By Leslee Kulba –
The Buncombe County Commissioners were reluctant to conduct any significant business until the two seats for representatives of District 2 could be filled. As Chair David Gantt pointed out, the vacancies leave over one-third of county residents without a voice.
The seats remain empty because the election was too close to call. Election night, unofficial totals placed Mike Fryar and Christina Kelley G. Merrill as the victors. That changed after the canvass. Mike Fryar had 19,993 votes; Ellen Frost, 19,904; Christina Kelley G. Merrill, 19,891; and incumbent Carol Weir Peterson, 19,870. General statutes allow recounts without further ado if a candidate loses by less than one percent of all votes cast. The first recount consists of running all ballots through the machines again. Following the recount, Fryar had 19,991 votes; Frost, 19,903; Merrill, 19,866; and Peterson, 19,868.
State law also allows candidates who lose a machine recount to request a manual recount of ballots from 3 percent of precincts. If the discrepancy between the automated and manual recounts, extrapolated for the entire district, is sufficient to change the outcome of a race, the local board of elections can appeal to the state for a manual recount of all ballots.
Since there are 53 precincts in District 2, two randomly-selected districts were recounted. In the sample, Merrill gained four votes. Extrapolated, a systematic error could give Merrill an advantage of over 100 votes, so Tuesday, the State Board of Elections instructed the county to begin the comprehensive recount. The tedious process is scheduled to begin Thursday.
While the recounts were underway, Merrill filed a legal protest of the balloting. Forty-four Warren Wilson students presumably voted in the wrong district. Confusion arose as the new district line divided the campus which has a single mailing address. Merrill was concerned that students may not have met the statutory residence requirements to qualify to vote. Furthermore, it was alleged that students frequently change dormatories, and dormitory addresses provided by students were not consistent with registrar records, making it more difficult to verify that the forty-four voted in the correct precinct.
Merrill’s legal challenge was dismissed by the county board of elections, so she appealed to the state, where a hearing has been scheduled for December 13. If neither the recounts nor the legal challenges show a definitive victor, the state may order another election.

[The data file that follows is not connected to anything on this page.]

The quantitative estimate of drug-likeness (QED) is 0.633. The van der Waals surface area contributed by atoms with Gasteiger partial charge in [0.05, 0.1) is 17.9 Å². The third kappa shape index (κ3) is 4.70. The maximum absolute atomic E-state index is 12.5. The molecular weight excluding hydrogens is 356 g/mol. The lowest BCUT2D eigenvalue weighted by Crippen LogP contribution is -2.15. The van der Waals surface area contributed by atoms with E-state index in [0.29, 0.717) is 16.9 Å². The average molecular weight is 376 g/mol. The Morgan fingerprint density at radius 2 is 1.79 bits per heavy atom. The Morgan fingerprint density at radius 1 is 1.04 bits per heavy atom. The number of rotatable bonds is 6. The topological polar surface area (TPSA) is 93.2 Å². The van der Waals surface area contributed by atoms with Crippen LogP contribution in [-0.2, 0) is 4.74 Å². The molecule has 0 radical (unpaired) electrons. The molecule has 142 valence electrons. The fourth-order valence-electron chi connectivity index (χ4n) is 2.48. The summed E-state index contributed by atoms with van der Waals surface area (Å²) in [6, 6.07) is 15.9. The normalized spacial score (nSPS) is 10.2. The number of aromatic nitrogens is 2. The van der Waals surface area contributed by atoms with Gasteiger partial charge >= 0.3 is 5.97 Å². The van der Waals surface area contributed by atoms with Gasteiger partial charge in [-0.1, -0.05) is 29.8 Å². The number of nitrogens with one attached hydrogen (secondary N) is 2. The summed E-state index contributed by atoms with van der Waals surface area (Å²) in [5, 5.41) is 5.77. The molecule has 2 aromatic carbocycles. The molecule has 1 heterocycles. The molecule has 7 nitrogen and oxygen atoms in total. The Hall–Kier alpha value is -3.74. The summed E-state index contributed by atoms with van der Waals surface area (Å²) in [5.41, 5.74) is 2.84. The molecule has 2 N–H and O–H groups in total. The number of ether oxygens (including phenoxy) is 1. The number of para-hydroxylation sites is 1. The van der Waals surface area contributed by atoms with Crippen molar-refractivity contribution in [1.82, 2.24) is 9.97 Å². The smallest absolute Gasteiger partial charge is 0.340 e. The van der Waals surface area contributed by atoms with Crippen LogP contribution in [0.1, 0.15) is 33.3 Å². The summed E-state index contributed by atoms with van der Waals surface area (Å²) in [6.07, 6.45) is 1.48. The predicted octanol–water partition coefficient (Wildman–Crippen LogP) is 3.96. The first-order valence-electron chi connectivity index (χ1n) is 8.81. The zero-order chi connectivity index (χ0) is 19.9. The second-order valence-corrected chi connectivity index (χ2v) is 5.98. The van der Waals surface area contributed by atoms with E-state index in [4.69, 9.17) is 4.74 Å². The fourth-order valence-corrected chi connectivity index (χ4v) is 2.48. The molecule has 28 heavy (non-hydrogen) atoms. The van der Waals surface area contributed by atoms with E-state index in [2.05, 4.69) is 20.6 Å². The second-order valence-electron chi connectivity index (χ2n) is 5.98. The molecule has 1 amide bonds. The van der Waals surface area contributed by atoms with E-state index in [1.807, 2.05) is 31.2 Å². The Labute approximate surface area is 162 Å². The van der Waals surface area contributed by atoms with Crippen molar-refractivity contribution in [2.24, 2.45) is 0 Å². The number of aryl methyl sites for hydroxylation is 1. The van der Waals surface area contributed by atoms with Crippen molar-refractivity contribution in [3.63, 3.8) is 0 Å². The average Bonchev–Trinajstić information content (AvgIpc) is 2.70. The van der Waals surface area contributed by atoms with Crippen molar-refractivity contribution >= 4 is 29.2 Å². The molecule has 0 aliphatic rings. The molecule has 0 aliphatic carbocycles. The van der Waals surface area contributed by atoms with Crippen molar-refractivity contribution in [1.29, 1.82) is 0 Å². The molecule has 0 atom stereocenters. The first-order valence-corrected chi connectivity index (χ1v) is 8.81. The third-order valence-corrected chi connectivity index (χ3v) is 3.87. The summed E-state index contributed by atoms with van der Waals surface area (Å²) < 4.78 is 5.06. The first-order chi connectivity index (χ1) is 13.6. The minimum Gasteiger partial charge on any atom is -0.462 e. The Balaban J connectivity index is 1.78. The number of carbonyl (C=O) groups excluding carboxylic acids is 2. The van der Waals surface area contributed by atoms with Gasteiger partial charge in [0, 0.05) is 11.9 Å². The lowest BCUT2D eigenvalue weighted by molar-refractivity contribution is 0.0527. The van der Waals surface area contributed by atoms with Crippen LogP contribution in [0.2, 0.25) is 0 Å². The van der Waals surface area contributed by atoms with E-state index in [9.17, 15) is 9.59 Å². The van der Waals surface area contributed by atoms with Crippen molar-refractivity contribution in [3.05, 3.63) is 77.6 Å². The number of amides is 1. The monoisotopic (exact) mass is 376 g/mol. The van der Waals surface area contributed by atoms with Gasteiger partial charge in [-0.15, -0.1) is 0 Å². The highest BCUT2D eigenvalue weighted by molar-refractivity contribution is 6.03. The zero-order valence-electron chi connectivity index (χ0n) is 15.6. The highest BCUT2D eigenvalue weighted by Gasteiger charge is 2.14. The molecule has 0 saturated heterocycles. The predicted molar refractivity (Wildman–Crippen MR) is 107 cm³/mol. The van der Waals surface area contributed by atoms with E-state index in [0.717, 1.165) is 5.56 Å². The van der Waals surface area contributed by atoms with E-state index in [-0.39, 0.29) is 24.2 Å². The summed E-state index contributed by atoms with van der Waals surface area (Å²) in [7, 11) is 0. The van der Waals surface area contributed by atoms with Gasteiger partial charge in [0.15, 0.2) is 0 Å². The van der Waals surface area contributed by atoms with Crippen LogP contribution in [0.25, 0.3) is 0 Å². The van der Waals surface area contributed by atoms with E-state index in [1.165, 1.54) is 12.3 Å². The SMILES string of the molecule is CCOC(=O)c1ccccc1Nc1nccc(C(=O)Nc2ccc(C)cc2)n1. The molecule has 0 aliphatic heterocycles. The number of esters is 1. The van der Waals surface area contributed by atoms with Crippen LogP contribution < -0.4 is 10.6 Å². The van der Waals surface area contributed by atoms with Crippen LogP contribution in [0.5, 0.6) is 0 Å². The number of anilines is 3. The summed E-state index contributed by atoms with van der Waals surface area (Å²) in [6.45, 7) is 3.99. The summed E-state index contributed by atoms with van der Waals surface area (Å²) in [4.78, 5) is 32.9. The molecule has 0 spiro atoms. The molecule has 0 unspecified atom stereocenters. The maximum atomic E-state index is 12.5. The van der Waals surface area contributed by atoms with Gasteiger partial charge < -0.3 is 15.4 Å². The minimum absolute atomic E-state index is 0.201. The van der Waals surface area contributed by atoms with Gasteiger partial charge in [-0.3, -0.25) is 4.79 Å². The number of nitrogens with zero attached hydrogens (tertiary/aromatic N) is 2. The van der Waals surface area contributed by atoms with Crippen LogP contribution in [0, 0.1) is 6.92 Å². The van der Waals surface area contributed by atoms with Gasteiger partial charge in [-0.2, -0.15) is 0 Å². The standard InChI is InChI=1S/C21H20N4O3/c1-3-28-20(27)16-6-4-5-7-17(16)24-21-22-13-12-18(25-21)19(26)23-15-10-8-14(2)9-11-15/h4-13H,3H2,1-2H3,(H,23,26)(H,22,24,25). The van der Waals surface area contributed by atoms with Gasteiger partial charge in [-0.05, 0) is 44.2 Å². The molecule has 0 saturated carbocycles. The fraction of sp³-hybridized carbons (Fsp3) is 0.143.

Even so, Monday was the day for swearing in the new commissioners. David Gantt was reseated as chair, former Asheville City Council duo Brownie Newman and Holly Jones were seated to represent downtown residents in District 1, Republicans Joe Belcher and David King were seated to represent the western District 3, but two seats remained devoid of representation for the citizens of eastern Buncombe.
In light of the awkward situation, the agenda for Tuesday’s meeting was lightened by the removal of potentially controversial matters, such as board appointments and approval of the county’s Comprehensive Annual Financial Report. The commissioners also agreed to cancel their next meeting, and not convene again until January 15.
Tuesday’s meeting took place in the new chambers in Suite 300 of the TD Bank building on College Street. The stately quarters and the awe-inspiring music played with the broadcast conjure images of a mighty tribunal from an epic film. Although the commissioners applauded the new setup, they hoped to take their meetings on a traveling show throughout the county, using the fancy digs as a default location.
Citizens, however, complained about the regal splendor. Don Yelton said the lighting was “horrible,” noting the glare off the Republicans’ heads was impossible, and everybody’s faces were in the shadows. The microphones were inadequate as well. Jerry Rice said people who film the meetings were not happy having to be in the back of a long, long chamber that makes the commissioners look like dots.
By way of business, the commissioners revisited their compensation. The cuts they gave themselves amidst public outcry a couple years ago were passed with an ordinance that expired in June. Even if the commissioners wished no compensation, they would have to at least request $1 to populate the cells of the spreadsheet and make the accounting software work correctly.
Gantt said it would be difficult for people who had never served to grasp what should be fair compensation for attending the number of meetings, educational sessions, conferences, guest appearances, and other commitments that lie ahead. Nobody even knew their boards and commissions assignments. Gantt added that the commissioners’ salaries, just slightly below the county’s last reported mean income of $33,777, represent only 0.09 percent of Buncombe County’s $250 million budget.
Holly Jones spoke with intentionally thinly-veiled condemnation of the political stunt that caused the commissioners to reduce their benefits. In the end, the commissioners agreed to continue their compensation as-is unless and until the other commissioners have other ideas.